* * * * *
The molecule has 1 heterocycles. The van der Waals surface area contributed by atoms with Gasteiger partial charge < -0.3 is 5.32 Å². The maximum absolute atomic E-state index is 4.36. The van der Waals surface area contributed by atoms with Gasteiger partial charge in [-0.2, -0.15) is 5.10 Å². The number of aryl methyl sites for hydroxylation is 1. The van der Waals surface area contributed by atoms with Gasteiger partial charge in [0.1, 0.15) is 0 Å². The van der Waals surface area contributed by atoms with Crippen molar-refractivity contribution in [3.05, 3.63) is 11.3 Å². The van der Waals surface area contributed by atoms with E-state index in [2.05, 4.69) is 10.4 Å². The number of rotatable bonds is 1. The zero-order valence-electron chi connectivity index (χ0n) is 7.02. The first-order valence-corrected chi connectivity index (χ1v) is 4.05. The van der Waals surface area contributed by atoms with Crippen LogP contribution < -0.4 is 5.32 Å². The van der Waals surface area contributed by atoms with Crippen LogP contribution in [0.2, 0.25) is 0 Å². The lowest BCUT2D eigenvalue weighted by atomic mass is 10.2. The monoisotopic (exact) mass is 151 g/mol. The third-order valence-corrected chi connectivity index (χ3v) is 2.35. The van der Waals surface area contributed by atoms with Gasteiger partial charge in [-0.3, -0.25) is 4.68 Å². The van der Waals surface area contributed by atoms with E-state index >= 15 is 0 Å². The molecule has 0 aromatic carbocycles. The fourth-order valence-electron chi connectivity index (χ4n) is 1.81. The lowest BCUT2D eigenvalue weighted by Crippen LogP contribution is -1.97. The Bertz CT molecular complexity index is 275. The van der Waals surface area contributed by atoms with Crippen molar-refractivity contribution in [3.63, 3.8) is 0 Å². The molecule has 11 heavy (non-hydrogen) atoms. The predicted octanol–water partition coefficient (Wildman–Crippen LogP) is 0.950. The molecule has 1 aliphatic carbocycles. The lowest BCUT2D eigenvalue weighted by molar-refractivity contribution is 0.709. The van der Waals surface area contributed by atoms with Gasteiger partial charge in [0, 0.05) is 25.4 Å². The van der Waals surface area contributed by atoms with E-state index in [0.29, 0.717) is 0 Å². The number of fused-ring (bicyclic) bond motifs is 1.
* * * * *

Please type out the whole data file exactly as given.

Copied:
The molecule has 1 heterocycles. The van der Waals surface area contributed by atoms with Gasteiger partial charge < -0.3 is 5.32 Å². The maximum absolute atomic E-state index is 4.36. The van der Waals surface area contributed by atoms with Gasteiger partial charge in [-0.2, -0.15) is 5.10 Å². The number of aryl methyl sites for hydroxylation is 1. The van der Waals surface area contributed by atoms with Gasteiger partial charge in [0.1, 0.15) is 0 Å². The van der Waals surface area contributed by atoms with Crippen molar-refractivity contribution in [3.05, 3.63) is 11.3 Å². The van der Waals surface area contributed by atoms with E-state index in [2.05, 4.69) is 10.4 Å². The number of rotatable bonds is 1. The zero-order valence-electron chi connectivity index (χ0n) is 7.02. The first-order valence-corrected chi connectivity index (χ1v) is 4.05. The van der Waals surface area contributed by atoms with Crippen LogP contribution < -0.4 is 5.32 Å². The van der Waals surface area contributed by atoms with Crippen LogP contribution in [0.2, 0.25) is 0 Å². The lowest BCUT2D eigenvalue weighted by atomic mass is 10.2. The monoisotopic (exact) mass is 151 g/mol. The third-order valence-corrected chi connectivity index (χ3v) is 2.35. The van der Waals surface area contributed by atoms with Gasteiger partial charge in [-0.3, -0.25) is 4.68 Å². The van der Waals surface area contributed by atoms with E-state index >= 15 is 0 Å². The molecule has 0 aromatic carbocycles. The fourth-order valence-electron chi connectivity index (χ4n) is 1.81. The lowest BCUT2D eigenvalue weighted by Crippen LogP contribution is -1.97. The Bertz CT molecular complexity index is 275. The van der Waals surface area contributed by atoms with Crippen molar-refractivity contribution in [3.63, 3.8) is 0 Å². The molecule has 11 heavy (non-hydrogen) atoms. The predicted octanol–water partition coefficient (Wildman–Crippen LogP) is 0.950. The molecule has 1 aliphatic carbocycles. The lowest BCUT2D eigenvalue weighted by molar-refractivity contribution is 0.709. The van der Waals surface area contributed by atoms with Gasteiger partial charge in [0, 0.05) is 25.4 Å². The van der Waals surface area contributed by atoms with E-state index in [0.29, 0.717) is 0 Å². The number of fused-ring (bicyclic) bond motifs is 1.